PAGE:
Ye have need of patience [cheerful endurance, constancy] that, after ye have done the will of God, ye might receive the promise—Heb. 10: 36.
Here we see that it is not merely to do the will of God that is the test, but that after having attained to that point, that mark of character in our hearts, in our wills (if only partially in the flesh), we should, by patient endurance, establish God's righteous will as the law of our hearts, the rule of life under all circumstances and conditions. Then, and not until then, will we be in the heart condition of fitness for the Kingdom. The Apostle James says, "The trying of your faith worketh patience [patient endurance]"; that is to say, if our faith stands the trial, it will work this character of patient endurance. Of course, on the other hand, if we do not attain to patient endurance, it will mean that our faith has not stood the test satisfactorily, that we are not fit for the Kingdom.
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By patience the Bible does not mean merely long-suffering, but that perseverance, steadfastness, constancy, which cheerfully endures obstacles in the way of pressing on in well-doing. By doing the will of God the Apostle seems to mean, developing love until we attain the mark; for the sum of God's will for us, the end of the commandment, is love from a pure heart, from a good conscience and from a faith unfeigned. After we have attained such a degree of love, the one thing necessary is to press on therein perseveringly, in cheerful endurance of every obstacle in the way of our acting out its dictates. This will ultimately make us conquerors, and thus insure our inheriting all the blessings in the Oath-bound promise to the seed of Abraham.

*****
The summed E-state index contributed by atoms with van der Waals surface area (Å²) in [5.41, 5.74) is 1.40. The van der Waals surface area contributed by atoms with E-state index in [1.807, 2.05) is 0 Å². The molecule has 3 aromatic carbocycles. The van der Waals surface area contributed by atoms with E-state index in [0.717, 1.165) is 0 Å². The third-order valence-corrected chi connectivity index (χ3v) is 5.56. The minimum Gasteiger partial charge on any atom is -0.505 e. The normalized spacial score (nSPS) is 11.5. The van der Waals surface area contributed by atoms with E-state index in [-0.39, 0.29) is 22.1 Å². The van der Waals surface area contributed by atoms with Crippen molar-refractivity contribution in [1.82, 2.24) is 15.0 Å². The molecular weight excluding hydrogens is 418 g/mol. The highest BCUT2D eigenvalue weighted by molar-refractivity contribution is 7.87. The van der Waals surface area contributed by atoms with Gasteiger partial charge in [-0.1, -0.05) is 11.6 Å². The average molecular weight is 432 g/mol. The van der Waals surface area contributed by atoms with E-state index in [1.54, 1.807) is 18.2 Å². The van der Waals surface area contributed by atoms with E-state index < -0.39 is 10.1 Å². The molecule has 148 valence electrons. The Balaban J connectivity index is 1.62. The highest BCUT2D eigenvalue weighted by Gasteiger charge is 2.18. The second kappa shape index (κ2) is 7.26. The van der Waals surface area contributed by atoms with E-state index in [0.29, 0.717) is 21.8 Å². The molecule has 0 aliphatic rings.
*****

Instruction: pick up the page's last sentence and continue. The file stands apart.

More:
Parallel passages: Luke 8: 15; 21: 19; Gal. 6: 9; Heb. 12: 1; Jas. 1: 3, 4; 5: 7, 8; Rom. 2: 7; 5: 3, 4; 8: 25, 35-39; 15: 4, 5; Eph. 6: 8; Col. 3: 24; Heb. 6: 12, 15; 1Pet. 2: 19-23; Rev. 1: 9; 13: 10.
Questions: Have I this week been patient in doing God's will? How? Why? With what results?
THE SWEET-BRIER ROSE
BESIDE my cottage door it grows,
The loveliest, daintiest flower that blows,
A sweet-brier rose.
At dewy morn or twilight's close,
The rarest perfume from it flows,—
This strange, wild rose.
But when the raindrops on it beat,
Ah, then its odors grow more sweet
About my feet!
Ofttimes with loving tenderness
Its soft green leaves I gently press
In sweet caress,—
A still more wondrous fragrance flows,
The more my fingers firmly close,
And crush the rose!
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Dear Lord, oh, let my life be so,—
Its perfume when the tempests blow,
The sweeter flow!
And should it be Thy blessed will
With crushing grief my soul to fill,
Press harder still,
And while its dying fragrance flows,
I'll whisper low, "He loves and knows
His crushed brier-rose."
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